Robert Hazlett, Senior Research Analyst at Roth Capital said that he is “bullish for the biotech and pharma industry.”  He also predicts 38 drug approvals a year.  Hazlett said there has been beneficial advancement in biology and he is enthusiastic about advancements in oncology.  He thinks there has been modest progress on the regulatory side.

Evan McCullough, Portfolio Manager at Franklin Templeton, gave his perspective as a buy side guy.  He said Gilead started a rally by buying Pharmacet.  McCullough said that the IPO window is open, payers are tough, high deductible plans are coming so think about how that effects reimbursement of drugs.  He is also frustrated that there isn’t more M&As.  If a company wants to go IPO, they need proof of concept and solid Phase 2 data, McCullough added.  He said that for companies that want to have an IPO, there are ways to do it.  Companies spend too much time on the lead compound.  They need other compounds in case the lead compound fails.

Evonne Sepsis, Managing Director at ESC Advisors said, “Companies are looking for $2 million initially and that’s difficult.”  Private companies need a great management team, great technology, and safety is becoming very important, she added.  Also important are pricing, reimbursement, and commercialization.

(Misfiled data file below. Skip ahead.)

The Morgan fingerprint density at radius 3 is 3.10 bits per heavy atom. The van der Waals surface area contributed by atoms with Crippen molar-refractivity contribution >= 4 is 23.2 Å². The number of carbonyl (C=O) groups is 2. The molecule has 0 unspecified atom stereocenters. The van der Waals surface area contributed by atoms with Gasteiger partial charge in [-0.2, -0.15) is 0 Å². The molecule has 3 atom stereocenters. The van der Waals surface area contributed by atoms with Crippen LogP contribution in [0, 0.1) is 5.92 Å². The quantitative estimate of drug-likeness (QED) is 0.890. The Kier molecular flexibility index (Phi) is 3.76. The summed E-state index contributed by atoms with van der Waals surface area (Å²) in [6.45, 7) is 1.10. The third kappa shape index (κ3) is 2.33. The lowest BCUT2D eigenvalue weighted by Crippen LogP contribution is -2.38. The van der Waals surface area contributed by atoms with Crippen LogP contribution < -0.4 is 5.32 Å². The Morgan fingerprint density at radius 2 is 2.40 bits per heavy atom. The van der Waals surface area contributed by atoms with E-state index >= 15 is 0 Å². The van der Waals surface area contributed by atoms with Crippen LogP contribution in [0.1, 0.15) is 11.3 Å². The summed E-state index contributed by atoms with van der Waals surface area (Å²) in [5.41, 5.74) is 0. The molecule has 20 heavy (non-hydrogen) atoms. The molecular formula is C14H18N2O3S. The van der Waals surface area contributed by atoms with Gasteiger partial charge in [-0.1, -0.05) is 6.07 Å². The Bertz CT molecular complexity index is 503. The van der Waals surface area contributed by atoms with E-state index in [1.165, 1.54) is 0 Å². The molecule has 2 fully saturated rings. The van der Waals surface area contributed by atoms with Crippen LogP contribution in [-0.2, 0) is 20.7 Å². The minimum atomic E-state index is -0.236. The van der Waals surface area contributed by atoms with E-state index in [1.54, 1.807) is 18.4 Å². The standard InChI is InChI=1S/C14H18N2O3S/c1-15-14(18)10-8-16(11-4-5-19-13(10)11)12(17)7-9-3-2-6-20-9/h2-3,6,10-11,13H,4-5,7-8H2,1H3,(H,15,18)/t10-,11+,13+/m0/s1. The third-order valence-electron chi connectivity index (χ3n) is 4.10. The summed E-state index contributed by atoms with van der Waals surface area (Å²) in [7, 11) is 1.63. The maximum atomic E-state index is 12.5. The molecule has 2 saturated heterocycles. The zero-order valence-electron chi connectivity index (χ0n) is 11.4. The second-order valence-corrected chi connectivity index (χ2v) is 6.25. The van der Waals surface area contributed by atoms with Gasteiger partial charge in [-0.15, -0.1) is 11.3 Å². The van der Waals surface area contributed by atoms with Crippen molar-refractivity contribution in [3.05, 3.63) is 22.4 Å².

Also on the panel was Greg Simon, CEO at Poliwogg.com.  Poliwogg is an internet-based broker/dealer/crowd funding portal/asset manager.  Simon pointed out that there are lots of people going into there 30’s.  They will be investing.  With crowd funding, a non-accredited investor can invest $1 million in a company.  Accredited investors can invest over $1 million.  The new JOBS Act law lets people like Simon for example invest only $100,000 in a company.  He said,  “You can now get a crowd of people to invest in you.”  The JOBS Act lowers the threshold of investment.  People typically start investing at age 35.  VC’s are making room for a whole new crowd to move in.

BIOInvestor Forum: Biotechs Fight Cancer Stem Cells

The CSC workshop was a hot topic at the BIOInvestor Forum at the Palace Hotel in San Francisco on October 9, 2012,.  At the “Cancer Stem Cell Therapy—Real or Just Hype?” workshop moderated by Nathan Sadeghi-Nejad, Contributor at Forbes & TheStreet, panelists talked about the difficulty of developing therapies for cancer stem cells (CSCs).

CSCs Can Evolve to Resist Chemo

John Lewicki, Executive Vice President and CSO, at OncoMed Pharma. Inc. said, “CSCs can resist attacks easily. They are fundamentally resistant to chemotherapy.  At OncoMed, we are trying to reduce that resistance with our antibodies by having multiple approaches.”  “Early on, we have seen data that is impressive with unique results.  We managed to control extremely aggressive ovarian cancer,” said Lewicki.